REVIEW: “The Augur and the Girl Left at His Door” by Greta Hayer”

Review of Greta Hayer, “The Augur and the Girl Left at His Door”, Beneath Ceaseless Skies, Issue 306 (June 18, 2020): listen online. Reviewed by Richard Lohmeyer.

Knowing what lies in store for you versus the perhaps illusory freedom that comes from not knowing is the conflict that lies at the heart of this story. As its title suggests, the story revolves around two main characters, both unnamed. The augur somehow has the ability to foretell a person’s future by examining “every bump and line in his flesh.” The girl abandoned on his doorstep is, from the start, a spirited creature. Each comes to rely on the other, but the relationship is not without conflict. Though the augur has taught his adopted daughter to read and write, he refuses to teach her his way of foretelling the future. When one day he finds the girl reading a priceless volume called The Diviner’s Book of Augury, he rips it from her hands and throws it in the fire. Was this cruel or kind? I have my own opinion, but I’ll leave it to you to decide for yourself. 

REVIEW: “Breath of the Sahara” by Inegbenoise o. Osagie

Review of Inegbenoise O. Osagie, “Breath of the Sahara”, Beneath Ceaseless Skies, Issue 305 (June 4, 2020): Read online. Reviewed by Richard Lohmeyer.

Like its companion piece in the latest issue of BCS, this is a story of transformation—physical for one character, psychological for another. The story is narrated by a girl named Obehi Ehichoya, whose feelings for another girl, Esohe Okhah, deepen as the story progresses. For reasons that are not immediately apparent, Esohe is fascinated by and something of an expert on The Order of the Zephyrs, considered by the people of her village to be “our link to the gods.” Among the most striking creations I’ve encountered in recent fantasy fiction, Zephyrs look odd but for good reason. “Zephyrs were wind lovers, even if the wind shrank them; breathed through their skin so that it became loosened enough that it turned floury. They only came to the surface and gratified their wind lust on first Sabbaths . . .”  When the two girls sneak into the Zephyrs’ temple ostensibly to steal gold, they meet a Zephyr who conveys information to one of them that will forever change them both. This is an excellent story, and one I recommend highly. 

REVIEW: “The Widow” by Emma Torzs

Review of Emma Torzs, “The Widow”, Beneath Ceaseless Skies, Issue 305 (June 4, 2020): Listen online. Reviewed by Richard Lohmeyer.

This story of transformation, revenge, and double-crosses takes the form of a confession dictated to a man “in the final hour of his life” by narrator Perrine Mauroy “in the first hour of her own.” As the story opens, Perrine is a battered wife seeking freedom from an abusive husband, but she also yearns for the chance to live a stranger, though—from her point of view—better life. When the blood of a living calf is transfused into her husband, somehow rendering him peaceful, Perrine takes hope, only to have that hope dashed when the transformation wears off. What happens next involves an unusual combination of science, magic, and double-dealing, and ends with an odd, but oddly satisfying, metamorphosis.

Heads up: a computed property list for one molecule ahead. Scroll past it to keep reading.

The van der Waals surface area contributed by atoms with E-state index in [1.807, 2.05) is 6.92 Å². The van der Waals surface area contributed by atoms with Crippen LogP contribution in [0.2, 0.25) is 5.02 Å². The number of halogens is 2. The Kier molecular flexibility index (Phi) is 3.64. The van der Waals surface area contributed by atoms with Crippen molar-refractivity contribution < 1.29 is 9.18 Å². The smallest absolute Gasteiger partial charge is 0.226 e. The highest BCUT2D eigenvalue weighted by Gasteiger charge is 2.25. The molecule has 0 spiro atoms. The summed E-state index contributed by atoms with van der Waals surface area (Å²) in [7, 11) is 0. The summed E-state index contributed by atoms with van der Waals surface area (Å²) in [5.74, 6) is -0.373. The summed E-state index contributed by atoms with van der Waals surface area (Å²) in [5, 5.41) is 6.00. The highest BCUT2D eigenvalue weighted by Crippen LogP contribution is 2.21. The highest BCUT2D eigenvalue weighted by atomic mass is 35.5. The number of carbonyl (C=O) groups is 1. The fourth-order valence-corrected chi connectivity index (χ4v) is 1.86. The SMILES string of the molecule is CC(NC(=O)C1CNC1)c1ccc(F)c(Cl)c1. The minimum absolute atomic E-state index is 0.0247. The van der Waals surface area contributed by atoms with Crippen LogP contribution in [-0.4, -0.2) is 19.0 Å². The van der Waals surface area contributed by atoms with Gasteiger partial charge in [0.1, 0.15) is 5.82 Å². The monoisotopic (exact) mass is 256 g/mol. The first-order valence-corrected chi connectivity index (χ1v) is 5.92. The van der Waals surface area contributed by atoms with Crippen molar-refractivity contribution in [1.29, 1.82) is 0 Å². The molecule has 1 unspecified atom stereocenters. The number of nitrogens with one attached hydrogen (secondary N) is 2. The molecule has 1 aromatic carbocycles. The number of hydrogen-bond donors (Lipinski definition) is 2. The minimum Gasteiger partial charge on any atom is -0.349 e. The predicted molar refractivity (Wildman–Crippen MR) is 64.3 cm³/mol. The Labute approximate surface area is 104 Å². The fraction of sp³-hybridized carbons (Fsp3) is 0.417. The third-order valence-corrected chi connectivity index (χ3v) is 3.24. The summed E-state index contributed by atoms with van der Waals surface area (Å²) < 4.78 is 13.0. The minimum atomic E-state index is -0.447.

REVIEW: “The Honey of the World and the Queen of Crows” by Dimitra Nikolaidou

Review of Dimitra Nikolaidou, “The Honey of the World and the Queen of Crows”, Beneath Ceaseless Skies, Issue 304 (May 21, 2020): listen online. Reviewed by Richard Lohmeyer.

Ever hear the one about the nun and the soldier who enter a bar and can’t see their reflection, or that of the bartender, in the mirror on the opposite wall? Neither had I until I read this wonderful story. Magdalene is the nun and Leandros the soldier. He and a fellow soldier he loves (Yiorgos) have just suffered mortal wounds in battle and now Leandros finds himself on what Magdalene describes as “the border.” While they sit there, drinking honeyed raqi (him) and whiskey (her), Magdalene offers him a chance to live again and escape the war with Yiorgos. Leandros can’t help thinking of the offer as a bargain with the Devil. To convince him otherwise, the nun magically stops time and tells him the very unnunlike story of her life and death and the price she paid for the opportunity to tell it to him. It’s a remarkable story, told in a compelling narrative voice, marred only slightly by the somewhat jarring, though ultimately satisfying, point-of-view shift toward the end.  

REVIEW: “Clever Jack, Heavy with Stories” by R. K. Duncan

Review of R.K. Duncan, “Clever Jack, Heavy with Stories”, Beneath Ceaseless Skies, Issue 304 (May 21, 2020): read online. Reviewed by Richard Lohmeyer.

This enjoyable adventure in the land of the fairies is well worth reading, even though the ending is a bit predictable. It primarily centers around the close relationship between two childhood friends. Rowland, the son of Lord Robert, is the stronger of the two, while Jack, the son of Lord Robert’s cook, is smarter and wiser than his friend. Class differences should force the two to part company, but in spite of the difficulties, their companionship continues into their fourteenth year. That’s when a magic spell transports Rowland to Fairyland against his will. Jack is determined to rescue him and—with the help of an old witch, some gifts from his mother, and his own quick wits—he does so, gaining more than he bargained for by story’s end.